Despite this being an article about European dragons, the second paragraph is almost entirely about the appearance of Eastern dragons. Perhaps a rewrite would be in order? 213.126.132.70 (talk) 08:55, 25 February 2008 (UTC)

About Catalan dragons[edit]

This section should be edited or erased. If all the links are followed, there are no content about them: there are no legends nor facts about (fe)male dragons in Catalan culture.

Problem[edit]

From the article: "Perhaps the distinctions between dragons of western origin and Chinese dragons (q.v.) are arbitrary".

Where does this come from? As far as I know, most sources (An Instinct for Dragons aside) think that the myths are completely unrelated, and it's simply a case of the British applying the term "dragon" to the lung they saw in Chinese art, because both mythical creatures are snake-like reptiles with legs. Vultur (talk) 20:28, 26 April 2008 (UTC)

Deletions[edit]

This article has eroded significantly since May 2008: see this diff. Is anyone interested in repairing it? --Wetman (talk) 05:12, 15 September 2008 (UTC)

No one's interested, so I have cleaned up this degraded and eroded text. I have also added some references. This page needs closer adult supervision.--Wetman (talk) 02:26, 2 May 2009 (UTC)


Wurm[edit]

In German, Wurm just means worm, not dragon. The ancient German word is Lindwurm meaning literally Snake-worm, which probably resembles somehow the shape of the creature. —Preceding unsigned comment added by 87.189.239.217 (talk) 20:23, 20 September 2008 (UTC)

Worm??[edit]

In old norse language, the word for Dragon is dreki, not ormr, ormr means adder or snake. Rkarlsba (talk) 12:54, 10 April 2009 (UTC)

Portugese Dragon[edit]

Someone PLEASE edit this! it's botched and choppy and just awful. There's also no mention of the coca in this manner in the base article. I did what i could but it needs work. It doesn't make a lot of sense, ("saint coca"?!...) —Preceding unsigned comment added by 24.12.166.210 (talk) 05:27, 11 January 2010 (UTC)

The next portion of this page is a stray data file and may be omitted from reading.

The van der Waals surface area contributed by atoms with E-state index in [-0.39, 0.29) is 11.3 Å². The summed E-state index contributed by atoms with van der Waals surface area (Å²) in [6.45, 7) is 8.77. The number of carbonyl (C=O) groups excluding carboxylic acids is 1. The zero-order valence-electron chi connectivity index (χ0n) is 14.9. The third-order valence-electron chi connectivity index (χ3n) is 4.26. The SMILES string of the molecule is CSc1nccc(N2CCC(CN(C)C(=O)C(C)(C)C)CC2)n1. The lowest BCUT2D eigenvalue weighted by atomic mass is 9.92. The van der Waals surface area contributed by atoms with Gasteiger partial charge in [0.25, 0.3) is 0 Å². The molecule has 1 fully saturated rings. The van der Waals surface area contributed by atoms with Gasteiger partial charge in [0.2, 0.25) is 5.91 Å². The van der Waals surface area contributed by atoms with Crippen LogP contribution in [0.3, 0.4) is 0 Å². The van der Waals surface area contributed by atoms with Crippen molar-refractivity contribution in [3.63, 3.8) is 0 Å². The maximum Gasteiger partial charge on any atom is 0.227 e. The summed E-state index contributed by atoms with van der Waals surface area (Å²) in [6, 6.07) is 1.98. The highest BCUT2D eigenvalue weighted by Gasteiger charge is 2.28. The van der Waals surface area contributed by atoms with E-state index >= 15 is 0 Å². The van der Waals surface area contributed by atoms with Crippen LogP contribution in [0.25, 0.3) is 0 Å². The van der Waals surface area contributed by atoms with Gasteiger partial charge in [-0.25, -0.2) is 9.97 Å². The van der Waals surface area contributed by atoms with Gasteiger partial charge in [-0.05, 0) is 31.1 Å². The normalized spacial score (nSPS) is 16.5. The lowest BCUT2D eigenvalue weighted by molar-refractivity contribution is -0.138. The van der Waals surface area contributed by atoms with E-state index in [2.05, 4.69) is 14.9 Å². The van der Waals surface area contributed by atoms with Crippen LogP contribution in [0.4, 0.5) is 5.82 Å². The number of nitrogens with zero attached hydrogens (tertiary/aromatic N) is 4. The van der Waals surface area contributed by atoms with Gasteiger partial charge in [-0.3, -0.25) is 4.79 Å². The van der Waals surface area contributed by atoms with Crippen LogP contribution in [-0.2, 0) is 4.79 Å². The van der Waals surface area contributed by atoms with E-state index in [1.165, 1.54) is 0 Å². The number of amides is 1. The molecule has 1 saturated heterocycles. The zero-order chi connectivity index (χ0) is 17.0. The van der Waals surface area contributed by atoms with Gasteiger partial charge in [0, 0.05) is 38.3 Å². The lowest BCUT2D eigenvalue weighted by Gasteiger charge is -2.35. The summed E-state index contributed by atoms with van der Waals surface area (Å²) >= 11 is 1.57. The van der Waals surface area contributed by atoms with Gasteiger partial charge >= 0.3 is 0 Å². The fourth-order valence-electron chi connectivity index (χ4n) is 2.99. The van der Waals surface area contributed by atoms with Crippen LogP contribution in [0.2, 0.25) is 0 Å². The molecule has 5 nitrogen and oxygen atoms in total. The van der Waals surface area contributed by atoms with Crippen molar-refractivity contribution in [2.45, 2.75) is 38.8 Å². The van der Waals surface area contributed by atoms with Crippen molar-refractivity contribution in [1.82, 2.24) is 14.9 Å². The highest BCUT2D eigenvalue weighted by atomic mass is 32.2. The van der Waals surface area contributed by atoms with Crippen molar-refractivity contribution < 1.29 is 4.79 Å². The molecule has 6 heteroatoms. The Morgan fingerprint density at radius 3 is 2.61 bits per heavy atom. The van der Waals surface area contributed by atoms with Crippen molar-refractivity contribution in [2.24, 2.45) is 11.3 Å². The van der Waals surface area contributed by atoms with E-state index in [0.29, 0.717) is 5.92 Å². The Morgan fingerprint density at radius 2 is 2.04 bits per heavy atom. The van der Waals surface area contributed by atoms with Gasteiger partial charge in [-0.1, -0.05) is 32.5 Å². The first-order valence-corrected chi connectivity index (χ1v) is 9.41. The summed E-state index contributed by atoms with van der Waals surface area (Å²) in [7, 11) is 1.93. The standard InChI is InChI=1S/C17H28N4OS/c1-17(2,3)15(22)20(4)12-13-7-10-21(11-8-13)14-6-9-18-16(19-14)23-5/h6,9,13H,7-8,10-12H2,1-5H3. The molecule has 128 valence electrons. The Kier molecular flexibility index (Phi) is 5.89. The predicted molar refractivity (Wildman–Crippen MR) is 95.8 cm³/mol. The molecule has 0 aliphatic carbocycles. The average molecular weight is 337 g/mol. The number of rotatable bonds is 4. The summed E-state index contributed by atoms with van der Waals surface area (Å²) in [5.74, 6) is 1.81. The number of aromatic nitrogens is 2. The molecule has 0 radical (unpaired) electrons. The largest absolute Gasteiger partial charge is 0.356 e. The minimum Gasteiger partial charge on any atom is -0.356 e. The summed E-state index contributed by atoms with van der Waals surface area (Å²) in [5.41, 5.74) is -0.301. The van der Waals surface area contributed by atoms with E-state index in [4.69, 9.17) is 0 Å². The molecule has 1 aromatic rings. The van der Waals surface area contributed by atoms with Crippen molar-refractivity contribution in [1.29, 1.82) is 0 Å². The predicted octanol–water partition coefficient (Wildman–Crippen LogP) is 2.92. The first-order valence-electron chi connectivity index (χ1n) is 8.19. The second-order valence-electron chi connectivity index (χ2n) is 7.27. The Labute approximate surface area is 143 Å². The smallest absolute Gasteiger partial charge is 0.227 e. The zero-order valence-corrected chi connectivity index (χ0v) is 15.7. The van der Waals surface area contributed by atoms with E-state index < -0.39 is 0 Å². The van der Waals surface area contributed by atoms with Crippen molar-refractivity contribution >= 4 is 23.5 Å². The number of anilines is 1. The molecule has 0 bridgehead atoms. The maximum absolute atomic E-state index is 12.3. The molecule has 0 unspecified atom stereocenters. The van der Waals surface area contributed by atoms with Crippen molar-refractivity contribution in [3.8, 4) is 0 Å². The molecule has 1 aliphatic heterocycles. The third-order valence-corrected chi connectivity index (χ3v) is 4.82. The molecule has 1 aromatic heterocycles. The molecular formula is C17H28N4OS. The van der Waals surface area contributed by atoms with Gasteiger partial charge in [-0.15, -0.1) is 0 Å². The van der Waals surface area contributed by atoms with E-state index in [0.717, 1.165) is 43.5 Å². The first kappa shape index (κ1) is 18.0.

the entire article is choppy and awful. It might be better to start over with a well-written stub than trying to build something worthwhile from this jumble. --dab (𒁳) 06:59, 18 April 2012 (UTC)

Origins of the myths[edit]

Aren't dragon myths connected with the instances where ancient peoples encountered bones of dinosaurs? How could so many different peoples develop a similar mythology without being hinted by the anscient skeletons?--MathFacts (talk) 07:05, 26 August 2010 (UTC)

Dragons in Celtic and Anglo-Saxon mythology[edit]

At the end of the second paragraph of this section is the sentence: "The legendary house of Pendragon and Celtic Britain in general have become associated with the Welsh dragon standard after the fact."

This is just plain wrong. According to the Wikipedia article on Wales: "During the Iron Age and early medieval period, Wales was inhabited by the Celtic Britons." That directly contradicts the idea that Celtic Britain became associated with the welsh dragon standard "after the fact".